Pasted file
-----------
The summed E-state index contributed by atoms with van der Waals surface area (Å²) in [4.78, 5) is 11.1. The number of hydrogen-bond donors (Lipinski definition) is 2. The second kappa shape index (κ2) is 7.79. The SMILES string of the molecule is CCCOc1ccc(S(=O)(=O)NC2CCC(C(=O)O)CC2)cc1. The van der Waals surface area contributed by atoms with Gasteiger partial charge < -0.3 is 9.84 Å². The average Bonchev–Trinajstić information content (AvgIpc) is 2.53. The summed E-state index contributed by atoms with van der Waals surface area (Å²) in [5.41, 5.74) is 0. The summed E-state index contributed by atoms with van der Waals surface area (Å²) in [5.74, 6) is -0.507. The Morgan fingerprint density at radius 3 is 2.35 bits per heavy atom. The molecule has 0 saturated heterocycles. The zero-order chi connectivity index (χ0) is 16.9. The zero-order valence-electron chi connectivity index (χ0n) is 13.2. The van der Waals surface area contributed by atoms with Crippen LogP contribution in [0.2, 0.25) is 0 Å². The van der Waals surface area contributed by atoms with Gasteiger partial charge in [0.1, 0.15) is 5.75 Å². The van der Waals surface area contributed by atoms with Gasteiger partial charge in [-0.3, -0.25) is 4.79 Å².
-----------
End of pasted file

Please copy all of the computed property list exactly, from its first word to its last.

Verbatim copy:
The summed E-state index contributed by atoms with van der Waals surface area (Å²) in [4.78, 5) is 11.1. The number of hydrogen-bond donors (Lipinski definition) is 2. The second kappa shape index (κ2) is 7.79. The SMILES string of the molecule is CCCOc1ccc(S(=O)(=O)NC2CCC(C(=O)O)CC2)cc1. The van der Waals surface area contributed by atoms with Gasteiger partial charge < -0.3 is 9.84 Å². The average Bonchev–Trinajstić information content (AvgIpc) is 2.53. The summed E-state index contributed by atoms with van der Waals surface area (Å²) in [5.41, 5.74) is 0. The summed E-state index contributed by atoms with van der Waals surface area (Å²) in [5.74, 6) is -0.507. The Morgan fingerprint density at radius 3 is 2.35 bits per heavy atom. The molecule has 0 saturated heterocycles. The zero-order chi connectivity index (χ0) is 16.9. The zero-order valence-electron chi connectivity index (χ0n) is 13.2. The van der Waals surface area contributed by atoms with Crippen LogP contribution in [0.2, 0.25) is 0 Å². The van der Waals surface area contributed by atoms with Gasteiger partial charge in [0.1, 0.15) is 5.75 Å². The van der Waals surface area contributed by atoms with Gasteiger partial charge in [-0.3, -0.25) is 4.79 Å².